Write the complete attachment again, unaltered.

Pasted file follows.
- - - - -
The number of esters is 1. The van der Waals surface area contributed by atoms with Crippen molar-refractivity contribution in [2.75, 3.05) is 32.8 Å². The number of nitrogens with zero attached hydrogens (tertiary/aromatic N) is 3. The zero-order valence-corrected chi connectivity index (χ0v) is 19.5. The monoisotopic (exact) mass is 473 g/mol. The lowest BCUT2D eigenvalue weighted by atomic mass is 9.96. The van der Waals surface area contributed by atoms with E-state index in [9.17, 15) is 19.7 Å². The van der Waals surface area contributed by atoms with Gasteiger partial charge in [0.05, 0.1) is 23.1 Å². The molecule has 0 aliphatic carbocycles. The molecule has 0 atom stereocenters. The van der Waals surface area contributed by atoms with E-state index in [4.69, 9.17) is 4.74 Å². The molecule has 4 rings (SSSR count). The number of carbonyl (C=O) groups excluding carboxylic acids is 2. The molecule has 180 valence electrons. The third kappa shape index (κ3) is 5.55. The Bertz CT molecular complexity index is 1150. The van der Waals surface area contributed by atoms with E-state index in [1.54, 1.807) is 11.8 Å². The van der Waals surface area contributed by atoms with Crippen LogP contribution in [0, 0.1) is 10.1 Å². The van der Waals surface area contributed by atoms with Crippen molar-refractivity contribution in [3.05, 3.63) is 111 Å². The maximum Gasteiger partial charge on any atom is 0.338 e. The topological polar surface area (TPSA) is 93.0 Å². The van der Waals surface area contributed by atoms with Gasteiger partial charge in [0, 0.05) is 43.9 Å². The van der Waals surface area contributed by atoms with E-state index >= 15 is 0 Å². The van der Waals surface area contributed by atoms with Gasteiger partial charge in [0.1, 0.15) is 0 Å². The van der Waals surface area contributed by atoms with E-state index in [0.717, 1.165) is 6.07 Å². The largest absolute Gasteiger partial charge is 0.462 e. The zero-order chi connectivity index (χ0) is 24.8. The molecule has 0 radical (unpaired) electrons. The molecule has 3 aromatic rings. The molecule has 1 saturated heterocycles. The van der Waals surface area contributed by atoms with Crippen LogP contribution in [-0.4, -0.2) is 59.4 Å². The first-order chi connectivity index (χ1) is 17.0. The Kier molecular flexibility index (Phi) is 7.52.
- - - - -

The number of esters is 1. The van der Waals surface area contributed by atoms with Crippen molar-refractivity contribution in [2.75, 3.05) is 32.8 Å². The number of nitrogens with zero attached hydrogens (tertiary/aromatic N) is 3. The zero-order valence-corrected chi connectivity index (χ0v) is 19.5. The monoisotopic (exact) mass is 473 g/mol. The lowest BCUT2D eigenvalue weighted by atomic mass is 9.96. The van der Waals surface area contributed by atoms with E-state index in [9.17, 15) is 19.7 Å². The van der Waals surface area contributed by atoms with Gasteiger partial charge in [0.05, 0.1) is 23.1 Å². The molecule has 0 aliphatic carbocycles. The molecule has 0 atom stereocenters. The van der Waals surface area contributed by atoms with E-state index in [4.69, 9.17) is 4.74 Å². The molecule has 4 rings (SSSR count). The number of carbonyl (C=O) groups excluding carboxylic acids is 2. The molecule has 180 valence electrons. The third kappa shape index (κ3) is 5.55. The Bertz CT molecular complexity index is 1150. The van der Waals surface area contributed by atoms with E-state index in [1.54, 1.807) is 11.8 Å². The van der Waals surface area contributed by atoms with Crippen LogP contribution in [0, 0.1) is 10.1 Å². The van der Waals surface area contributed by atoms with Crippen molar-refractivity contribution in [3.05, 3.63) is 111 Å². The maximum Gasteiger partial charge on any atom is 0.338 e. The topological polar surface area (TPSA) is 93.0 Å². The van der Waals surface area contributed by atoms with Gasteiger partial charge in [0, 0.05) is 43.9 Å². The van der Waals surface area contributed by atoms with E-state index >= 15 is 0 Å². The van der Waals surface area contributed by atoms with Gasteiger partial charge in [0.1, 0.15) is 0 Å². The van der Waals surface area contributed by atoms with E-state index in [0.717, 1.165) is 6.07 Å². The largest absolute Gasteiger partial charge is 0.462 e. The zero-order chi connectivity index (χ0) is 24.8. The molecule has 0 radical (unpaired) electrons. The molecule has 3 aromatic rings. The molecule has 1 saturated heterocycles. The van der Waals surface area contributed by atoms with Crippen LogP contribution in [-0.4, -0.2) is 59.4 Å². The first-order chi connectivity index (χ1) is 17.0. The Kier molecular flexibility index (Phi) is 7.52.